Michigan courts do not recognize the concept of a “de facto” parent, and the plaintiff in Lake v. Putnam sought to rely on a different legal doctrine recognized in Michigan: equitable parent. However, the court found the doctrine inapplicable, reversing a trial court ruling.
Michelle Lake and Kerri Putnam lived together for more than a decade as a same-sex couple. About five years into their relationship, Putnam bore a child by donor insemination and both women acted as parents to the child and were both viewed as parents by the child. Putnam ended her relationship with Lake in September 2014, several years after the child was born, and moved out with the child and began a new relationship. At first, Putnam allowed Lake to visit the child, but eventually she cut off contact and Lake filed a lawsuit seeking visitation rights. The trial judge rejected Putnam’s argument that Lake lacked standing to seek visitation, and ordered Putnam to allow Lake visiting time with the child.
The Court of Appeals granted Putnam’s petition to appeal and reversed.
In her opinion for the court, Judge Colleen A. O’Brien pointed out that the women could have married in another jurisdiction before the child was born, but they had not done so. Although Michigan did not then allow “second-parent” adoptions, the women did live together with their child in Florida for a period of time, and such an adoption could have been undertaken in that state but was not.
Interestingly, a separate lawsuit challenging Michigan’s refusal to allow second-parent adoptions ultimately was transformed into a challenge of that state’s ban on same-sex marriages, and was one of the consolidated cases decided by the US Supreme Court last year under the title Obergefell v. Hodges, where the court found a right to same-sex marriage.
The state Court of Appeals rejected the argument that Obergefell should be applied retroactively to this relationship, noting that Lake had not presented any evidence that the women would have married before the child was born if they could have done so. Judge O’Brien’s opinion did not, however, suggest that if Lake had presented such evidence the case would have come out differently.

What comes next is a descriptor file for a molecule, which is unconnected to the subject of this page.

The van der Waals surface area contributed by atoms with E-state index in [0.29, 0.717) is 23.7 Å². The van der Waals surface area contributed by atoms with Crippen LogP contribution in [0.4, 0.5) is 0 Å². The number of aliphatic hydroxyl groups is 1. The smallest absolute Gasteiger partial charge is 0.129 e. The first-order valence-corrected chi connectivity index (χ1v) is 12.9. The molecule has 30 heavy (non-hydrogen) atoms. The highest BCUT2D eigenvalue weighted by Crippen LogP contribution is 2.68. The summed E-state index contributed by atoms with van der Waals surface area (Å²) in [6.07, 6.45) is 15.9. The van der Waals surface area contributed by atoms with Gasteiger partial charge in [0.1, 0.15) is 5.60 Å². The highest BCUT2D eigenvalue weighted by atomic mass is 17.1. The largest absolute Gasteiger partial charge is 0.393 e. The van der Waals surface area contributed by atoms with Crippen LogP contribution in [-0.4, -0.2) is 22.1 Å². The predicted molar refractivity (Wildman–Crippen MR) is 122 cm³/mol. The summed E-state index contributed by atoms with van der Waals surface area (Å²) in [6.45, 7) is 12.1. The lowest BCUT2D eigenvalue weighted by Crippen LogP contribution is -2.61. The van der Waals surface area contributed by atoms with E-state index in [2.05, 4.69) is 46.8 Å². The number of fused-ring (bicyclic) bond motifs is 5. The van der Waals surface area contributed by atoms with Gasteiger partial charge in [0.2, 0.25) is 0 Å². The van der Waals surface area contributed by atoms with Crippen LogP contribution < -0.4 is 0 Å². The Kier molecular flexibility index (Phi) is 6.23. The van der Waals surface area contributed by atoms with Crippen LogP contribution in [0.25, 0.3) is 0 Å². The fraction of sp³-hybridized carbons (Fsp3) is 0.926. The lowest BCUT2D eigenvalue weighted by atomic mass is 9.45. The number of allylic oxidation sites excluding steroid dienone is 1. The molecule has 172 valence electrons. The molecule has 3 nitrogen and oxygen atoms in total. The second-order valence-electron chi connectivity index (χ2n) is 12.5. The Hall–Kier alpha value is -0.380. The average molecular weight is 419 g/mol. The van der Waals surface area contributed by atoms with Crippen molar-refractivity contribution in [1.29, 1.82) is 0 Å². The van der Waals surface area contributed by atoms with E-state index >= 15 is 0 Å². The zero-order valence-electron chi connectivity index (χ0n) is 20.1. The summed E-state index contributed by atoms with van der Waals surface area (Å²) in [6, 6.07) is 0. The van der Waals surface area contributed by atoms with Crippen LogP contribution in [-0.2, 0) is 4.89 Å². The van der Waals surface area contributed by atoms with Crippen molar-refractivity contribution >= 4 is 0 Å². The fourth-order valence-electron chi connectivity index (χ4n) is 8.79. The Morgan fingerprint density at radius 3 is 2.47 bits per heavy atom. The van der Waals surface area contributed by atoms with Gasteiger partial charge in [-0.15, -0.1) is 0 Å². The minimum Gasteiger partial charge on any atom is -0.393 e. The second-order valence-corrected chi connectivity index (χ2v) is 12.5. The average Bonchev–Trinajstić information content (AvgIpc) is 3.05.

The court found that the equitable parent doctrine was limited to cases in which a husband sought to establish parental rights to a child born to his wife but conceived with somebody else’s sperm. The court refused to extend the doctrine, which is embodied in a statute that specifically references husbands, to fit the circumstances of a same-sex couple. The court also declined Lake’s suggestion that it should follow precedents from other states that have allowed same-sex partners to sue under these circumstances.
Although all three judges on the Court of Appeals panel agreed that the trial court’s order must be reversed, Judge Douglas Shapiro asserted in a concurring opinion that the case could have turned out differently had Lake presented some evidence that the women would have married before their child was born had the states where they resided allowed it at the time. He pointed out that last year the Court of Appeals had ruled in favor of parental standing in a similar case where a same-sex couple had actually married out-of-state before having their child, using the reasoning of Obergefell to confer, in effect, retroactive recognition of the marriage.
“I would not limit our application of Obergefell to cases where the parties actually married in another jurisdiction,” he wrote. “The fact that marriage was available in some other jurisdictions did not remove the unconstitutional burden faced by same-sex couples residing in a state that barred same-sex marriage within its borders. The impediment was defined by state law, and the existence of that law to those who lived under it should not now be treated as constitutionally insignificant because other states treated the issue differently.”
The Obergefell decision is increasingly being cited by courts to support parental claims by women whose same-sex spouse bears a child during their marriage, approving a gender-neutral interpretation of the traditional presumption that the husband of a woman who bears a child is the parent of the child. This presumption does not necessarily apply to situations where the parties marry shortly after the child was born, although New York law allows a husband to assert parental rights in such a situation if he does so promptly after the marriage.
The New York Court of Appeals heard oral arguments early in June in two cases presenting the same issue that the Maryland and Michigan courts were addressing. A quarter-century ago, the New York court ruled in Alison D. v. Virginia M. that a same-sex partner was a “legal stranger” to the child born to her former partner and thus lacked standing to seek custody or visitation. The Maryland court described this position as “archaic” in the Conover case, and hopes are high that the New York court will reach the same conclusion and overrule its old precedent. Comments by some of the judges during the oral argument suggested that this might happen. The court will not rule until at least late August, and more likely not before September.